Muscle soreness can range in intensity from fairly mild to downright distracting. Common causes of soreness include tension, illness, poor posture and vigorous exercise. Bouts of physically demanding work -- such as house painting, gardening or snow shoveling -- can also cause your muscles to bunch up and ache. What you need are techniques designed to help your sore muscles heal, loosen up and relax. Experiment with different treatments -- or combinations of treatments -- to discover what works best for you.
Rest the muscles that are causing you trouble. Overtraining, or training too intensely without adequate rest, can lead to extreme muscle and joint soreness, as well as fatigue, loss of appetite, mood changes and a drop in athletic performance. If you've recently boosted the intensity, frequency or duration of your workouts or if you're an exercise newbie, refraining from physical activity for a few days might be the most effective approach for treating soreness.
Apply ice or heat to muscles that are sore from strain. Within 24 to 72 hours of a muscle injury, applying an ice pack wrapped in a thin towel is often helpful for reducing inflammation and discomfort. After that, you might find heat application offers greater relief.
Take acetaminophen or ibuprofen to lessen pain and discomfort. If you opt to take ibuprofen -- a non-steroidal anti-inflammatory drug, or NSAID -- use it for a short period of time, preferably no more than several days.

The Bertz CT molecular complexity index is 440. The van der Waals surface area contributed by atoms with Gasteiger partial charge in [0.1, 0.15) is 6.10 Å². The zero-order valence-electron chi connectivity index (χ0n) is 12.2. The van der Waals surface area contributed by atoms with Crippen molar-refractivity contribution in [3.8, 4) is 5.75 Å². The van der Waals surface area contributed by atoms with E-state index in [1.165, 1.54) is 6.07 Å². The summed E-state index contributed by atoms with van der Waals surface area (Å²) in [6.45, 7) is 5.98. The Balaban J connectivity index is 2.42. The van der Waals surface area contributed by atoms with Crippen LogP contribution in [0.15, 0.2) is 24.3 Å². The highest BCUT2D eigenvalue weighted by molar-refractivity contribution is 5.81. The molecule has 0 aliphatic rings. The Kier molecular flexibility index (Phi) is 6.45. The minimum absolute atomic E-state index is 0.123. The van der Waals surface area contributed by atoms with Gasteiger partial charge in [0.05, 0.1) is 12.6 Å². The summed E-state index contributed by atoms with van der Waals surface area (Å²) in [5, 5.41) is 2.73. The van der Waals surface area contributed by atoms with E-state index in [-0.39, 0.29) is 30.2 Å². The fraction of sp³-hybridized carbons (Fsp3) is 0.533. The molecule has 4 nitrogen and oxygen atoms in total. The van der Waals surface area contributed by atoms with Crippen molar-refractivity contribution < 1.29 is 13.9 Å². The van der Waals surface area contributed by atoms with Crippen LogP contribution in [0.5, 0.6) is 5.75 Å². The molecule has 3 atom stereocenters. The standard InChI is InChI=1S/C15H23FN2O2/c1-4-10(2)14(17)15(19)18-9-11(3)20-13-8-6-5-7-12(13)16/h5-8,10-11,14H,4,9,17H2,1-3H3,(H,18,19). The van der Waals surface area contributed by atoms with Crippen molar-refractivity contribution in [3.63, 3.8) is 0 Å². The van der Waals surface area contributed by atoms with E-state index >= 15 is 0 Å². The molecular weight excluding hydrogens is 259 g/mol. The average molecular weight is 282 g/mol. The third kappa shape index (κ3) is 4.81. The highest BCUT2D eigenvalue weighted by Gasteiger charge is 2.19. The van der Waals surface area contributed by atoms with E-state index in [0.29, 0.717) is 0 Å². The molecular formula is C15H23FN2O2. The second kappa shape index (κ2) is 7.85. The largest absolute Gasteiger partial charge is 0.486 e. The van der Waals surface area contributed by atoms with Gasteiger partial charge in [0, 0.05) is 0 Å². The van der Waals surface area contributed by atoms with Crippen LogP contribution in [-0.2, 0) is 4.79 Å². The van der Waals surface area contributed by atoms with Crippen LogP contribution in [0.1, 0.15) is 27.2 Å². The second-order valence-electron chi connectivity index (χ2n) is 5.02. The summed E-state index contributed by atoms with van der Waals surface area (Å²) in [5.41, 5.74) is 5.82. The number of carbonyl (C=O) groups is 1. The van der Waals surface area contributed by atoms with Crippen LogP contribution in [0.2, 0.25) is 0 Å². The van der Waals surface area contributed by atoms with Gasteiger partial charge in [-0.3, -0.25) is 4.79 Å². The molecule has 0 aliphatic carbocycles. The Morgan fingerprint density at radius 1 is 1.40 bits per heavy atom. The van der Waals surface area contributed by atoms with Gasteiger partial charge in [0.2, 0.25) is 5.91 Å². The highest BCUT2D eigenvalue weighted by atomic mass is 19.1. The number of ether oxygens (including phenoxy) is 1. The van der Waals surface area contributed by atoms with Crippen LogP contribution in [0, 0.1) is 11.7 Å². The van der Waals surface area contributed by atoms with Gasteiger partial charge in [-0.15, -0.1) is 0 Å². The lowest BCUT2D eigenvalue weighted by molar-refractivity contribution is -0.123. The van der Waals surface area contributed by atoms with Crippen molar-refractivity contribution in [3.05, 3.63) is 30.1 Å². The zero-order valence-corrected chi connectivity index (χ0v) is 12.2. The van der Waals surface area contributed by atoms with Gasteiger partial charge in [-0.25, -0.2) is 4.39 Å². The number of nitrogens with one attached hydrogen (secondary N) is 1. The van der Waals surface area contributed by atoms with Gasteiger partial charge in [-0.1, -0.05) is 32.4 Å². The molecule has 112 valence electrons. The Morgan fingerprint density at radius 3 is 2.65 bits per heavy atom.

Massage sore areas or arrange to have a professional massage. "The New Harvard Guide to Women's Health" recommends massage therapy as a means to reduce stress and muscle soreness.
Stretch tight, sore areas throughout your work day if pain is not severe. First, do three to minutes of light cardio activity to raise muscle-tissue temperature and increase circulation. Move into and out of stretch positions slowly and carefully. Hold stretches for up to 30 seconds while breathing evenly to help muscles relax and lengthen.
Use a foam roller to work out kinks. Foam rolling involves rolling a foam roller against affected areas to self-massage them. The roller serves as a substitute for a massage therapist's hands. Research evidence presented in a 2013 issue of Medicine & Science in Sports & Exercise suggests foam rolling is an effective tool for reducing soreness after exercise. Go easy at first until you discover exactly how much pressure to apply to your aching muscles.
Eat foods that might reduce post-workout soreness. The American Council on Exercise points to evidence that certain foods -- including watermelon, protein-rich tempeh and cherry juice -- might reduce muscle soreness and decrease recovery time.
- MedlinePlus: Muscle Aches
- American Council on Exercise: If My Muscles are Sore from Previous Workouts, Is It Safe to Exercise Them?
- Clinical Journal of Sports Medicine: Practical Management -- Nonsteroidal Antiinflammatory Drug (NSAID) Use in Athletic Injuries
- The New Harvard Guide to Women's Health; Karen J. Carlson, et. al.
- Neck and Shoulder Pain; Harvard Health Publications
- Medicine and Science in Sports and Exercise: Foam Rolling as a Recovery Tool Following an Intense Bout of Physical Activity
- American Council on Exercise: Foods That Fight Muscle Soreness
- American Council on Exercise: Don’t Be a Sore Loser -- Dealing with Muscle Soreness